3. Sprouting: Repeat the rinsing and draining process 2-3 times per day (about every 8 hours), for the number of days outlined in the table above. Many foods begin sprouting on day 1 (you’ll see a small “tail” coming out of the seed). You’ll know they’re ready when the tails are at least the length of the seed, often between ½ cm – 5 cm in length.
Ensure the sprouts are fully drained after their last rinse. It’s recommended to eat your sprouts right away, but they can be stored in the fridge for 2-3 days, in a sealed container. I like to use mine as toppers on salads, in a stir fry, or on wraps/sandwiches.
A few Words of Caution
Contamination: The sprouting process relies on a warm, moist environment – the kind of environment bacteria tend to love! It’s therefore important to keep your tools, sprouting environment, and hands clean during the sprouting process. It’s best to keep the sprouts away from other food preparation areas and aim to keep them at room temperature.
Cooking sprouts has been recommended as a way to kill bacteria like E. coli, Listeria, or Salmonella. In general, if you are using good, clean technique and eat your sprouts within a few days of sprouting them, you should be fine. That being said, raw sprouts are not for everyone: young children, pregnant women, and the elderly, as well as those with weakened immune systems should avoid eating raw sprouts.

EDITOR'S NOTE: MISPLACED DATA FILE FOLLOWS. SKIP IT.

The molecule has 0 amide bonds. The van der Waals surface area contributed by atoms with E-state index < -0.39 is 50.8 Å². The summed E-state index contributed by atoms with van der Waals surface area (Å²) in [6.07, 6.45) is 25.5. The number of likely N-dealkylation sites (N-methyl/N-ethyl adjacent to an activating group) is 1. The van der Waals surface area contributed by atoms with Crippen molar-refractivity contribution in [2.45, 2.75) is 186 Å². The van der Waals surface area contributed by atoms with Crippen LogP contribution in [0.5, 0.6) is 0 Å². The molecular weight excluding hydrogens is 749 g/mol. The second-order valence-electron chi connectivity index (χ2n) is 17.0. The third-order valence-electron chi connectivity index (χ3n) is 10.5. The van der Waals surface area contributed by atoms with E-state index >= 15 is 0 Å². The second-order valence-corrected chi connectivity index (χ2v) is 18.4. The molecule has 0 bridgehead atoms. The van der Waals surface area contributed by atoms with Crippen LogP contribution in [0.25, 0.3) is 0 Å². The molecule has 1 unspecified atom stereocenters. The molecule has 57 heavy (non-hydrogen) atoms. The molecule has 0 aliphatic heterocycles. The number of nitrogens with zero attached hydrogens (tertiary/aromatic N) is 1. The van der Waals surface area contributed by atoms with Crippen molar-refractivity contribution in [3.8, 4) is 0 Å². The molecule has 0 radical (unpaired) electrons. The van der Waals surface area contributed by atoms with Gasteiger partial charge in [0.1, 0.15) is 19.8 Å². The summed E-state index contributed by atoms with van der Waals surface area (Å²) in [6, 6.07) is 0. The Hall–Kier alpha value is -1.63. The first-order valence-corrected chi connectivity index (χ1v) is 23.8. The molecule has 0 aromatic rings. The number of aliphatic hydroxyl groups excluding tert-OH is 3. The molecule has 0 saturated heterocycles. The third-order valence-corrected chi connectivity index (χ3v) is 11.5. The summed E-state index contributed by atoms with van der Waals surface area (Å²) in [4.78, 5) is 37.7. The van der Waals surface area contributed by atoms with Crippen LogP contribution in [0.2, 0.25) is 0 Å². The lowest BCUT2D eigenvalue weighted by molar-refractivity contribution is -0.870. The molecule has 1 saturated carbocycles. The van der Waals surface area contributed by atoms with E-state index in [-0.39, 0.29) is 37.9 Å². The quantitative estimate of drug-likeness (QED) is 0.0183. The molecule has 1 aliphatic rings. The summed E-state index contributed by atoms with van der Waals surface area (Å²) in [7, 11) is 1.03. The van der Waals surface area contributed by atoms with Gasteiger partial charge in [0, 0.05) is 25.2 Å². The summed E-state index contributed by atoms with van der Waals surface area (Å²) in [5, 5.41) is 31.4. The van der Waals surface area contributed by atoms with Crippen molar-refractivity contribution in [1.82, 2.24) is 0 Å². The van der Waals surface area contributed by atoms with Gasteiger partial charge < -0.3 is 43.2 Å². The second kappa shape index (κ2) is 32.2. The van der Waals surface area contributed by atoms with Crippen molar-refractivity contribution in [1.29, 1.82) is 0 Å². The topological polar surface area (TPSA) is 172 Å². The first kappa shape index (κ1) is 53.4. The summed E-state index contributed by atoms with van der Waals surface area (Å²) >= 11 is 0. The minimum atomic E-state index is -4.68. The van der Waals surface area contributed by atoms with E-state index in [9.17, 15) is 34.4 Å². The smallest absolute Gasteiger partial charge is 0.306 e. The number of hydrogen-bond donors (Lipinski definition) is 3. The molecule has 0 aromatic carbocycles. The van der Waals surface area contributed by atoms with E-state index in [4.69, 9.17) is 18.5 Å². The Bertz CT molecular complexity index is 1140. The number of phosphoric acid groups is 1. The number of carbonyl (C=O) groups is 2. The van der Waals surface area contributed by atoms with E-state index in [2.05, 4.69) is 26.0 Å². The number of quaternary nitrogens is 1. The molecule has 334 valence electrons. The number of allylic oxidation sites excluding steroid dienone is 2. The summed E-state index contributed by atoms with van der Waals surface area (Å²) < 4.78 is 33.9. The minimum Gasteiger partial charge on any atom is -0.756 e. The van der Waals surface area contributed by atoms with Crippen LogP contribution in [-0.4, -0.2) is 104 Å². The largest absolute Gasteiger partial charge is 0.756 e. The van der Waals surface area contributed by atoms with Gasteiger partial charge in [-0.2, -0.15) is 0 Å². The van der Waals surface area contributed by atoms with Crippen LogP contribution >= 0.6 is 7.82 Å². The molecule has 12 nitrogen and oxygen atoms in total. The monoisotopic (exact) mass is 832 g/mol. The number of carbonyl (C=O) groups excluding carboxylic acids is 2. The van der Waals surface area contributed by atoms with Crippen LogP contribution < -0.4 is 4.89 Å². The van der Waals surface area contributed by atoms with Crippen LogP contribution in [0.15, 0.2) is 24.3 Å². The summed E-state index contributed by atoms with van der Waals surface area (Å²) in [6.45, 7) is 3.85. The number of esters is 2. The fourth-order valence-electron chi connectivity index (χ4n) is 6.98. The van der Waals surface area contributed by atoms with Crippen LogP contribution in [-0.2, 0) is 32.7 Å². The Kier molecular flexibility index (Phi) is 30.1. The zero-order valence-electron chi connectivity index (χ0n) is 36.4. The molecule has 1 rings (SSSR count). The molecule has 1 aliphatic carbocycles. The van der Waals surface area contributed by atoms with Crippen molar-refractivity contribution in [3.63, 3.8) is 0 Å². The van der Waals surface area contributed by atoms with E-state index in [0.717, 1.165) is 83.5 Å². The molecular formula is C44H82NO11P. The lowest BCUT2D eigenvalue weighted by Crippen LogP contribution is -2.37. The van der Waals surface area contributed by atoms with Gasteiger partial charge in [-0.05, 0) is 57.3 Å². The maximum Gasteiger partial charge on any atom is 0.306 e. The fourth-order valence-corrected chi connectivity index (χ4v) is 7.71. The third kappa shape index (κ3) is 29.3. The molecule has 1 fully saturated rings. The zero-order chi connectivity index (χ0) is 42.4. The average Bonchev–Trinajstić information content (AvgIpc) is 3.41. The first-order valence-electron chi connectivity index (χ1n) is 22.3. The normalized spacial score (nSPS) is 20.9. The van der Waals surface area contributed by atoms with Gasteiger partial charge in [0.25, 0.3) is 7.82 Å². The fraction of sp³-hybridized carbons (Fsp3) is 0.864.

Phytic acid: I mentioned this compound of seed coats earlier, and while sprouting does degrade some of the phytic acid in seeds and legumes, some will still remain. Therefore, it’s important not to eat too many sprouts. That being said, these would have to make up a large part of your diet before it became problematic!
So, there you have it! Sprouts are a fun and easy way to grow nutrient-rich foods right at home. Will you try sprouting?
If you have any questions, feel free to leave a comment or reach out to me!
1. Mofidi, A. et al. (2012). The Acute Impact of Ingestion of Sourdough and Whole-Grain Breads on Blood Glucose, Insulin, and Incretins in Overweight and Obese Men. Journal of Nutrition and Metabolism, 2012: 184710.
2. Burkholder, P. and McVeigh, I. (1942). The Increase of B Vitamins in Germinating Seeds. Proc Natl Acad Sci USA, 28(10): 440-446.
3. Kariluoto, S. et al. (2006). Effect of germination and thermal treatments on folates in rye. Journal of Agricultural and Food Chemistry, 15(54): 9522-9528.